Selected Plants of Navajo Rangelands
Take care of our Navajo Rangelands
Plants can be described in various ways. This site separates plants into six types, based on growth form.
Grasses have a main stem with a sheath and leaves wrapping around the stem below. Their leaves have parallel veins. Growth pattern is alternate (leaves staggered on the stem) or basal.
Also called shrubs, plants in this category are woody and are usually multi-stemmed and less than 16 feet tall (with some exceptions). They have shallower roots than trees.
A twining or climbing plant with relatively long stems, vines grow on something, with tendrils. May have prominent flowers. Can be woody or herbaceous.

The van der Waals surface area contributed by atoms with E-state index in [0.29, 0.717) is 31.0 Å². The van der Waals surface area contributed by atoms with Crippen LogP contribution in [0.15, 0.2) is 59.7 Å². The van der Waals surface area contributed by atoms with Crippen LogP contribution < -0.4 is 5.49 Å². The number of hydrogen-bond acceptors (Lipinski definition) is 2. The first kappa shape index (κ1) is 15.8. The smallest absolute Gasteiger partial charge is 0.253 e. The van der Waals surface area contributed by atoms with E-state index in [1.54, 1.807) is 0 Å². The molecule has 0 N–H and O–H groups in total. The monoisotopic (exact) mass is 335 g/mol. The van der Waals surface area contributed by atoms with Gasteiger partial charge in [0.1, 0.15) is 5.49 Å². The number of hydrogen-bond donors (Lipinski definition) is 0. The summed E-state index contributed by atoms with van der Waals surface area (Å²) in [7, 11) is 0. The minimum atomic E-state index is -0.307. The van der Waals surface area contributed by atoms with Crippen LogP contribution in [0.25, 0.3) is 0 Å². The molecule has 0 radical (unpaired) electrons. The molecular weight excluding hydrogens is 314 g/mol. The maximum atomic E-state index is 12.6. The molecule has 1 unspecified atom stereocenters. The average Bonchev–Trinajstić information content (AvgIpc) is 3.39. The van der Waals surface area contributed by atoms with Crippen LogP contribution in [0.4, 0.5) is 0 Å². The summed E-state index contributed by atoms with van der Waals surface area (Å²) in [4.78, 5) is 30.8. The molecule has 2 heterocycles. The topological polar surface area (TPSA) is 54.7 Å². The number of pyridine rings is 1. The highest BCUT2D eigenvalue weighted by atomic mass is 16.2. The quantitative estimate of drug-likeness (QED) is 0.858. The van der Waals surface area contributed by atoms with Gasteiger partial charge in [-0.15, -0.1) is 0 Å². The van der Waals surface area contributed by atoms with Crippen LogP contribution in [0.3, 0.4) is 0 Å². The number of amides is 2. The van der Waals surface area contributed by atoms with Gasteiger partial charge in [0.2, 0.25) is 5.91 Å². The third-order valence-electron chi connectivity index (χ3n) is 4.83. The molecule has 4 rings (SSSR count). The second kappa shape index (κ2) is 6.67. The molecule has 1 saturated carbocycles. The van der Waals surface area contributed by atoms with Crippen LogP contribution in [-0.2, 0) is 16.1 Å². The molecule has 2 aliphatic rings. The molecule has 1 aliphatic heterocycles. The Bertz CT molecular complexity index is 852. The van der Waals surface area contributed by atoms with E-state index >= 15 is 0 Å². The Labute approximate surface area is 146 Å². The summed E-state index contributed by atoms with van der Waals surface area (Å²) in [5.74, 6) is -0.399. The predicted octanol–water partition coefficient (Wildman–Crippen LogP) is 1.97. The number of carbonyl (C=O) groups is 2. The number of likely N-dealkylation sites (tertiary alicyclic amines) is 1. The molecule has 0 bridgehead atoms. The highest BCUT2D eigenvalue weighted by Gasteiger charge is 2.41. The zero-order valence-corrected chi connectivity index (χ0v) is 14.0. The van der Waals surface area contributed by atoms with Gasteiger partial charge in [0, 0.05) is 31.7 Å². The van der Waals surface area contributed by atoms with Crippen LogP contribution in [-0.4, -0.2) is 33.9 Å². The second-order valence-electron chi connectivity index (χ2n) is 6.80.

Often called "weeds," forbs usually have a non-woody stem (easily bent) and prominent flowers. They may be annual, biennial, or perennial. They can have single or multiple stems or grow in a basal pattern, meaning all growth comes from the base.
Stems of cacti are thick and succulent, sometimes forming pads. Leaves are reduced to spines and barbs and grouped in definite clusters on the stem. Different species have many differently colored flowers.
Trees are woody and have bark. They usually have a single trunk (with some exceptions) and taproots. Different species have different shapes and kinds of leaves, such as needles, evergreen leaves, or deciduous leaves.